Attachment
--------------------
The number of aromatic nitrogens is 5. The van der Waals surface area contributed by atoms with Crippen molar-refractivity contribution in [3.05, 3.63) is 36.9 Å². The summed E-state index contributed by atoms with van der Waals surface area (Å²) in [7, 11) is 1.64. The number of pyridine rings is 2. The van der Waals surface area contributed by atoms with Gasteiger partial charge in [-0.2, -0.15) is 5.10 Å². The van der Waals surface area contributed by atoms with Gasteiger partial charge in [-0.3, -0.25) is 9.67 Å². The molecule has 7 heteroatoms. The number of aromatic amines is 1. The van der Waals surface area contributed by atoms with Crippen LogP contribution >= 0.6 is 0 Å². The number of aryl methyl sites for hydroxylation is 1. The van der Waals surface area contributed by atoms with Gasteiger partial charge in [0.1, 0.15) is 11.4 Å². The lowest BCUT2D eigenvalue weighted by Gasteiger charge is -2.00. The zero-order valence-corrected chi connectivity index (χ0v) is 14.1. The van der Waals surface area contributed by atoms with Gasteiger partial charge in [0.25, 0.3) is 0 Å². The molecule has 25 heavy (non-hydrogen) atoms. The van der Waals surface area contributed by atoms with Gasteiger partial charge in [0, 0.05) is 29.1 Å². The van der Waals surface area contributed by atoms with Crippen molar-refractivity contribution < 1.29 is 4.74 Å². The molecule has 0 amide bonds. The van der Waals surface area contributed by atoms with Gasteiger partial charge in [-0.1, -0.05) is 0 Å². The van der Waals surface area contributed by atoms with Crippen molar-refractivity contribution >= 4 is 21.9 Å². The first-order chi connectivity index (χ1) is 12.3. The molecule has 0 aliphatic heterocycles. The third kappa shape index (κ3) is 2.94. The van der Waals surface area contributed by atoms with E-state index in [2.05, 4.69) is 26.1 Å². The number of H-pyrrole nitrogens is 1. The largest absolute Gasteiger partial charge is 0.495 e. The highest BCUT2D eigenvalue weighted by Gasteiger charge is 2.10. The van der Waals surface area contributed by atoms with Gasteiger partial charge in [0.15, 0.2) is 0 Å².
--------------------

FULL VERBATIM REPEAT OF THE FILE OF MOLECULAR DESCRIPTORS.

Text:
The number of aromatic nitrogens is 5. The van der Waals surface area contributed by atoms with Crippen molar-refractivity contribution in [3.05, 3.63) is 36.9 Å². The summed E-state index contributed by atoms with van der Waals surface area (Å²) in [7, 11) is 1.64. The number of pyridine rings is 2. The van der Waals surface area contributed by atoms with Gasteiger partial charge in [-0.2, -0.15) is 5.10 Å². The van der Waals surface area contributed by atoms with Gasteiger partial charge in [-0.3, -0.25) is 9.67 Å². The molecule has 7 heteroatoms. The number of aromatic amines is 1. The van der Waals surface area contributed by atoms with Crippen LogP contribution >= 0.6 is 0 Å². The number of aryl methyl sites for hydroxylation is 1. The van der Waals surface area contributed by atoms with Gasteiger partial charge in [0.1, 0.15) is 11.4 Å². The lowest BCUT2D eigenvalue weighted by Gasteiger charge is -2.00. The zero-order valence-corrected chi connectivity index (χ0v) is 14.1. The van der Waals surface area contributed by atoms with Gasteiger partial charge in [0.25, 0.3) is 0 Å². The molecule has 25 heavy (non-hydrogen) atoms. The van der Waals surface area contributed by atoms with Gasteiger partial charge in [0, 0.05) is 29.1 Å². The van der Waals surface area contributed by atoms with Crippen molar-refractivity contribution < 1.29 is 4.74 Å². The molecule has 0 amide bonds. The van der Waals surface area contributed by atoms with Gasteiger partial charge in [-0.1, -0.05) is 0 Å². The van der Waals surface area contributed by atoms with Crippen molar-refractivity contribution >= 4 is 21.9 Å². The first-order chi connectivity index (χ1) is 12.3. The molecule has 0 aliphatic heterocycles. The third kappa shape index (κ3) is 2.94. The van der Waals surface area contributed by atoms with E-state index in [2.05, 4.69) is 26.1 Å². The number of H-pyrrole nitrogens is 1. The largest absolute Gasteiger partial charge is 0.495 e. The highest BCUT2D eigenvalue weighted by Gasteiger charge is 2.10. The van der Waals surface area contributed by atoms with Gasteiger partial charge in [0.15, 0.2) is 0 Å².